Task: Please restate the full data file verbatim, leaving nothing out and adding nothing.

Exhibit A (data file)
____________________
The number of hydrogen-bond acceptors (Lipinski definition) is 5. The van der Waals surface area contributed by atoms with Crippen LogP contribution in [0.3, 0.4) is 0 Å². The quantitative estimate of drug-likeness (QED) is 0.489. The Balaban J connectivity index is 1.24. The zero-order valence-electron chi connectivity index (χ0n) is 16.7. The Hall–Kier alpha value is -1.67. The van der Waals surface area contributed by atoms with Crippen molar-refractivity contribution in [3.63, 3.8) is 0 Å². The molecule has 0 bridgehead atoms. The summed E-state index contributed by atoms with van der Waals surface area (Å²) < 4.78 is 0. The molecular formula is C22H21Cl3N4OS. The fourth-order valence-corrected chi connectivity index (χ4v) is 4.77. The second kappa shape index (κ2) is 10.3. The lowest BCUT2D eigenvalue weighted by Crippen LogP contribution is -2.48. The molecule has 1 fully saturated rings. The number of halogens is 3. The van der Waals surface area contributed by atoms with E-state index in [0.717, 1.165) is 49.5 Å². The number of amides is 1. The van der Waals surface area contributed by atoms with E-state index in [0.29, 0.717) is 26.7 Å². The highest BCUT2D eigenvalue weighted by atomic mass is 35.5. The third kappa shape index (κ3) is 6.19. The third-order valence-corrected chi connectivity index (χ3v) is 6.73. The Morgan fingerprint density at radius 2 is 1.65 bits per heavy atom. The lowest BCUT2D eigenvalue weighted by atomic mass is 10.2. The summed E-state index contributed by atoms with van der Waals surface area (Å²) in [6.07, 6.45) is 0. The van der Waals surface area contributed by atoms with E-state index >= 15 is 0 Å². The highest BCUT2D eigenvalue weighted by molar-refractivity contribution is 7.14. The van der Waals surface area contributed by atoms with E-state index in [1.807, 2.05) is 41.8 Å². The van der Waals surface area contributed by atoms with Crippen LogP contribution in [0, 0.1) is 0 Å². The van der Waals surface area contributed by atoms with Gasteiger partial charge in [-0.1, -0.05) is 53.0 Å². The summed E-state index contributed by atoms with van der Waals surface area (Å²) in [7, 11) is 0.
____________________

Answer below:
The number of hydrogen-bond acceptors (Lipinski definition) is 5. The van der Waals surface area contributed by atoms with Crippen LogP contribution in [0.3, 0.4) is 0 Å². The quantitative estimate of drug-likeness (QED) is 0.489. The Balaban J connectivity index is 1.24. The zero-order valence-electron chi connectivity index (χ0n) is 16.7. The Hall–Kier alpha value is -1.67. The van der Waals surface area contributed by atoms with Crippen molar-refractivity contribution in [3.63, 3.8) is 0 Å². The molecule has 0 bridgehead atoms. The summed E-state index contributed by atoms with van der Waals surface area (Å²) < 4.78 is 0. The molecular formula is C22H21Cl3N4OS. The fourth-order valence-corrected chi connectivity index (χ4v) is 4.77. The second kappa shape index (κ2) is 10.3. The lowest BCUT2D eigenvalue weighted by Crippen LogP contribution is -2.48. The molecule has 1 fully saturated rings. The number of halogens is 3. The van der Waals surface area contributed by atoms with E-state index in [0.717, 1.165) is 49.5 Å². The number of amides is 1. The van der Waals surface area contributed by atoms with E-state index in [0.29, 0.717) is 26.7 Å². The highest BCUT2D eigenvalue weighted by atomic mass is 35.5. The third kappa shape index (κ3) is 6.19. The third-order valence-corrected chi connectivity index (χ3v) is 6.73. The Morgan fingerprint density at radius 2 is 1.65 bits per heavy atom. The lowest BCUT2D eigenvalue weighted by atomic mass is 10.2. The summed E-state index contributed by atoms with van der Waals surface area (Å²) in [6.07, 6.45) is 0. The van der Waals surface area contributed by atoms with E-state index >= 15 is 0 Å². The highest BCUT2D eigenvalue weighted by molar-refractivity contribution is 7.14. The van der Waals surface area contributed by atoms with E-state index in [1.807, 2.05) is 41.8 Å². The van der Waals surface area contributed by atoms with Crippen LogP contribution in [0, 0.1) is 0 Å². The van der Waals surface area contributed by atoms with Gasteiger partial charge in [-0.1, -0.05) is 53.0 Å². The summed E-state index contributed by atoms with van der Waals surface area (Å²) in [7, 11) is 0.